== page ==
The smartest writers among us realize that there’s an exception to every rule. Because there definitely is. In certain instances, you absolutely need to “tell.” Sometimes more detail is better, sometimes not. Reader expectations about point of view have changed radically and dramatically—even from what seemed acceptable a few decades back. Lots of exceptions.
Still, if you’d like to be an original and “good” writer, as opposed to being someone who writes, consider who benefits when you rebel. Yes, sometimes those exceptions are exactly what’s needed. More often, though, enormous opportunity lurks in addressing issues rather than disregarding them. When writers ignore this source of serendipity, readers pay.
Tip: The best brainstorming you’ll ever do comes from solving an apparently insoluble problem.
Consider this example.
Louella imagined popping the necklace that wasn’t pop-it beads while shrieking, “Don’t you dare comment on me or my kids ever again.”
“Easy there, girlfriend,” Hortense advised, as if reading Louella’s mind.
Is there a constraint here? You bet. The quotation marks in what Louella thinks precede identical quotation marks in what Hortense says aloud. Particularly back to back, two uses of one kind of punctuation are at best distracting, at worst, confusing.
A writer faced with this issue can choose from several options.
- Assume that most readers will get it, even if it stops them just for a minute.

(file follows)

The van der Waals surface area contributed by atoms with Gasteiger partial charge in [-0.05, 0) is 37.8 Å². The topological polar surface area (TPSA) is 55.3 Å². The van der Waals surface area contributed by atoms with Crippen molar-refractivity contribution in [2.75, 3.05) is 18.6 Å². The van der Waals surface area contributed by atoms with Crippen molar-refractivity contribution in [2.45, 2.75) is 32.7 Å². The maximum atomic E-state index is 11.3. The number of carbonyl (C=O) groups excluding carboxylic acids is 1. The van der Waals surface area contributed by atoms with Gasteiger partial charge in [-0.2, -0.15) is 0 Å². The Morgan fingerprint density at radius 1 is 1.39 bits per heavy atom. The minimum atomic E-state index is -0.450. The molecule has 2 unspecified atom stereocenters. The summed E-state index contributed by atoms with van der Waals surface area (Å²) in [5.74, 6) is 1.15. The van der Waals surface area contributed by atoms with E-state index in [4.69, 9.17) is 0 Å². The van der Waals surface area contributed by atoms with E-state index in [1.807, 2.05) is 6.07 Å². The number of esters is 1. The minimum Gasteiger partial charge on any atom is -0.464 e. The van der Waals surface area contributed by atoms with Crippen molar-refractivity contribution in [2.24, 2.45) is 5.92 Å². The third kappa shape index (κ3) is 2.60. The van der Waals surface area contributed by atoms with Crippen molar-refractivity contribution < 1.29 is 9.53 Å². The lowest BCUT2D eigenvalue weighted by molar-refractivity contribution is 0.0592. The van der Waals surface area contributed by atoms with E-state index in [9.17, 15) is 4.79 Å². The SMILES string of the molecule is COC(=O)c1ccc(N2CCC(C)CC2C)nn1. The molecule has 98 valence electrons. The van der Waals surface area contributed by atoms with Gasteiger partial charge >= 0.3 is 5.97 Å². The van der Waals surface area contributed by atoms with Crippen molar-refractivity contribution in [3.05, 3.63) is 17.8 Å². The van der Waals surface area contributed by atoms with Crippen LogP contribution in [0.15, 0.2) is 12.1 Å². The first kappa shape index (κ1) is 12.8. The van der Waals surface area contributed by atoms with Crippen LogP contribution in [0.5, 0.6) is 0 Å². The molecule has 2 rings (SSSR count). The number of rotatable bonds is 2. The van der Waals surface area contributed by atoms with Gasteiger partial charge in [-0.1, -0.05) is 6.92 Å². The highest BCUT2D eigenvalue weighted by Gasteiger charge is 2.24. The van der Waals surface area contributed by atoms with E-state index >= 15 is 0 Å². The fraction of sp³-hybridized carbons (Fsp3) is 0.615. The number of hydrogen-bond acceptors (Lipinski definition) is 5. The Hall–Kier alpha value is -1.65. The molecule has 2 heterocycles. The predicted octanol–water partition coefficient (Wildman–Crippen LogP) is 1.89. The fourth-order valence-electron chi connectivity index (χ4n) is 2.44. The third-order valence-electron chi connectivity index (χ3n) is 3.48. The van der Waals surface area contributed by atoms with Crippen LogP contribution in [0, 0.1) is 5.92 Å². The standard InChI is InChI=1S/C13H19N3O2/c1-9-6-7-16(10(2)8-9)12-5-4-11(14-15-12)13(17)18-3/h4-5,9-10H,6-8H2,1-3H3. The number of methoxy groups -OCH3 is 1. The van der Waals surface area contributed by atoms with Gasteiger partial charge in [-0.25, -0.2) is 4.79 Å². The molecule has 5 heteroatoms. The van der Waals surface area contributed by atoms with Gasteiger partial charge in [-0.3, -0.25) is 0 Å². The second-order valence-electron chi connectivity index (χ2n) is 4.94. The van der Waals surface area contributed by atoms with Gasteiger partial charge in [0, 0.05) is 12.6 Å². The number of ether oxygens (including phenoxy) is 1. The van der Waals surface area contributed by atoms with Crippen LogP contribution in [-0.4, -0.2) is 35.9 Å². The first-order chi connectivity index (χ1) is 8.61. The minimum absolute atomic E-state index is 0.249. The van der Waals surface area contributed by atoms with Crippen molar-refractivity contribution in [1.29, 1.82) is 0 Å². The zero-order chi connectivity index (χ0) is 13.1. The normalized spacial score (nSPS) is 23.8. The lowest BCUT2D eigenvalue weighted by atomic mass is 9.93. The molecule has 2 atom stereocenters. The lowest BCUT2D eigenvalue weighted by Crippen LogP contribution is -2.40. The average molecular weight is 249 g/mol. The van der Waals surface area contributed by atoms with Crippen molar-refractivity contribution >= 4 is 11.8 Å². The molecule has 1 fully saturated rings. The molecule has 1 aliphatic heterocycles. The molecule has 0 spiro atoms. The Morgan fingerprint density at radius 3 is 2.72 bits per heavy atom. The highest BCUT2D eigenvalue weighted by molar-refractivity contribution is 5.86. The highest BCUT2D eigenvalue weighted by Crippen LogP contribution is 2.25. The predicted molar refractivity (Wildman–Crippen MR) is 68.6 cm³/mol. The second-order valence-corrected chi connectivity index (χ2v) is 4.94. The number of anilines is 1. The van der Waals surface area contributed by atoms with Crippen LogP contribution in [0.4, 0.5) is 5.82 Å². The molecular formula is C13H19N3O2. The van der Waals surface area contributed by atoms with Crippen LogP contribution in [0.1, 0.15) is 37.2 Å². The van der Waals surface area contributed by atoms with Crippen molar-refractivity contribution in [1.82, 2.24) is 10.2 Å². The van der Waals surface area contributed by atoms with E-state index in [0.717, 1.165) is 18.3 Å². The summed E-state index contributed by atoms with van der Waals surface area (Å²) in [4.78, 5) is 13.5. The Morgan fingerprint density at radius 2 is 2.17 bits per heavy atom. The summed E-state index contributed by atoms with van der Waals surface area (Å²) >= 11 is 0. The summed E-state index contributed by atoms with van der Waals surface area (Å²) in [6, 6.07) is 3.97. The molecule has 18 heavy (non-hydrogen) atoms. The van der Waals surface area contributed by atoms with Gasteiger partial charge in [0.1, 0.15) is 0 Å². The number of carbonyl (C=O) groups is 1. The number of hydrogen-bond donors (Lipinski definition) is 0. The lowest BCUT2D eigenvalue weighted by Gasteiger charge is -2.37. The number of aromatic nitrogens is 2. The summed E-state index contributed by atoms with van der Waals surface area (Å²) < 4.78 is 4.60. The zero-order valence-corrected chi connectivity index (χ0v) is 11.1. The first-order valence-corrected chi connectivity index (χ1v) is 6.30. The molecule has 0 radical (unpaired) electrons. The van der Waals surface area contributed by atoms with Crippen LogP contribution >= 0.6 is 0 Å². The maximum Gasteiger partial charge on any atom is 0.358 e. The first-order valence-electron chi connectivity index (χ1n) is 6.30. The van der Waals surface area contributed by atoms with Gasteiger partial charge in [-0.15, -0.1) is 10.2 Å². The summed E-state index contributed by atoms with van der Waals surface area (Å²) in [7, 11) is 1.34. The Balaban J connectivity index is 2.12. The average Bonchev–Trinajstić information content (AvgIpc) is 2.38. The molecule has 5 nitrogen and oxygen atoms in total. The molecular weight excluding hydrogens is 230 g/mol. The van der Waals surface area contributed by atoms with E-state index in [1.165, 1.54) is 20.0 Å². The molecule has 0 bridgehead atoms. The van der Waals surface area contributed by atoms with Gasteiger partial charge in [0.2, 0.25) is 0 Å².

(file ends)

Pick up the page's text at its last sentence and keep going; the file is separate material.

- Cut the two sentences and make the point some other way.
- Decide that the creative response is addressing the issue rather than ignoring or deleting it.
Want to choose # 3? Here’s one alternative:
Louella wanted to shriek, “Don’t you dare comment on me or my kids ever again.” She wanted to pop the necklace that wasn’t pop-it beads. She wanted to wreck Hortense’s sleek hairdo. She wanted to…
As if reading Louella’s mind, Hortense advised, “Easy there, girlfriend.”
More often than not, there’s an innovative way to follow the rules. So. Why not limit any rationalizing to what your characters say or think. Because the best writers follow very few rules all the time. Those same writers follow all reasonable rules a lot of time. And every writer needs to know those rules—and be able to justify precisely when and why it’s okay to break them.
After all, as Anne Enright observes with painful candor: “Only bad writers think that their work is really good.”
Respect for constraints is among the best ways to make any writing better.
**** Laurel's new book, Beyond the First Draft, is now available from Amazon or Wyatt-MacKenzie Publishing. ****